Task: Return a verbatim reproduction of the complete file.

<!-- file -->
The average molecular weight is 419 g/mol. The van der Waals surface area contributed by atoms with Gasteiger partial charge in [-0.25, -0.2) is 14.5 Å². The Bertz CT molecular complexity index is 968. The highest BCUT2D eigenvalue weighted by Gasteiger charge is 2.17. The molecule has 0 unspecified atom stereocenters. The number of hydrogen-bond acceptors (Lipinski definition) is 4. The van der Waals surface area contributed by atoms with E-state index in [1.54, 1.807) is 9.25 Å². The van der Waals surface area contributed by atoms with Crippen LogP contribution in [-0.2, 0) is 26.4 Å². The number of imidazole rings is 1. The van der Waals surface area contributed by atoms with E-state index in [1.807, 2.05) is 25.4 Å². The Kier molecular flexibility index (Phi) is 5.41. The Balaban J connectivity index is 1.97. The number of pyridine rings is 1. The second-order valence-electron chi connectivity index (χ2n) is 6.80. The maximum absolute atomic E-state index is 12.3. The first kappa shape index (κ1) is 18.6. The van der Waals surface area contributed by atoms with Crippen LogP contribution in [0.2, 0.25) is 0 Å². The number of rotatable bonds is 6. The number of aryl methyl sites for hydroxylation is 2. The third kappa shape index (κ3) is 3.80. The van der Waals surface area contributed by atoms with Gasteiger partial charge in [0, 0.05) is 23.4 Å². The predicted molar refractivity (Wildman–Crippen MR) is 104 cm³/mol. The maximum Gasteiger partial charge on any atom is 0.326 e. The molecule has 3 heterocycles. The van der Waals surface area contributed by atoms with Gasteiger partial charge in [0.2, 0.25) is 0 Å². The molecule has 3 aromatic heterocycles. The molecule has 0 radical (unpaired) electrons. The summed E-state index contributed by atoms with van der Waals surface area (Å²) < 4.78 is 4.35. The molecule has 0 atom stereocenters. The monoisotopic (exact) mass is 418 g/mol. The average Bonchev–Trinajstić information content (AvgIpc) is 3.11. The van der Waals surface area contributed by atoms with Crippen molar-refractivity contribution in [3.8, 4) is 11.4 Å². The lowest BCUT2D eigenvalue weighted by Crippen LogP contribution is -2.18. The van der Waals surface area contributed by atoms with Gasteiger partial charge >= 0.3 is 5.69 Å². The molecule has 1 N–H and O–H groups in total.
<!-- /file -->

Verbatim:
The average molecular weight is 419 g/mol. The van der Waals surface area contributed by atoms with Gasteiger partial charge in [-0.25, -0.2) is 14.5 Å². The Bertz CT molecular complexity index is 968. The highest BCUT2D eigenvalue weighted by Gasteiger charge is 2.17. The molecule has 0 unspecified atom stereocenters. The number of hydrogen-bond acceptors (Lipinski definition) is 4. The van der Waals surface area contributed by atoms with E-state index in [1.54, 1.807) is 9.25 Å². The van der Waals surface area contributed by atoms with Crippen LogP contribution in [-0.2, 0) is 26.4 Å². The number of imidazole rings is 1. The van der Waals surface area contributed by atoms with E-state index in [1.807, 2.05) is 25.4 Å². The Kier molecular flexibility index (Phi) is 5.41. The Balaban J connectivity index is 1.97. The number of pyridine rings is 1. The second-order valence-electron chi connectivity index (χ2n) is 6.80. The maximum absolute atomic E-state index is 12.3. The first kappa shape index (κ1) is 18.6. The van der Waals surface area contributed by atoms with Crippen LogP contribution in [0.2, 0.25) is 0 Å². The number of rotatable bonds is 6. The number of aryl methyl sites for hydroxylation is 2. The third kappa shape index (κ3) is 3.80. The van der Waals surface area contributed by atoms with Gasteiger partial charge in [0, 0.05) is 23.4 Å². The predicted molar refractivity (Wildman–Crippen MR) is 104 cm³/mol. The maximum Gasteiger partial charge on any atom is 0.326 e. The molecule has 3 heterocycles. The van der Waals surface area contributed by atoms with Gasteiger partial charge in [0.2, 0.25) is 0 Å². The molecule has 3 aromatic heterocycles. The molecule has 0 radical (unpaired) electrons. The summed E-state index contributed by atoms with van der Waals surface area (Å²) < 4.78 is 4.35. The molecule has 0 atom stereocenters. The monoisotopic (exact) mass is 418 g/mol. The average Bonchev–Trinajstić information content (AvgIpc) is 3.11. The van der Waals surface area contributed by atoms with Crippen molar-refractivity contribution in [3.8, 4) is 11.4 Å². The lowest BCUT2D eigenvalue weighted by Crippen LogP contribution is -2.18. The van der Waals surface area contributed by atoms with Gasteiger partial charge >= 0.3 is 5.69 Å². The molecule has 1 N–H and O–H groups in total.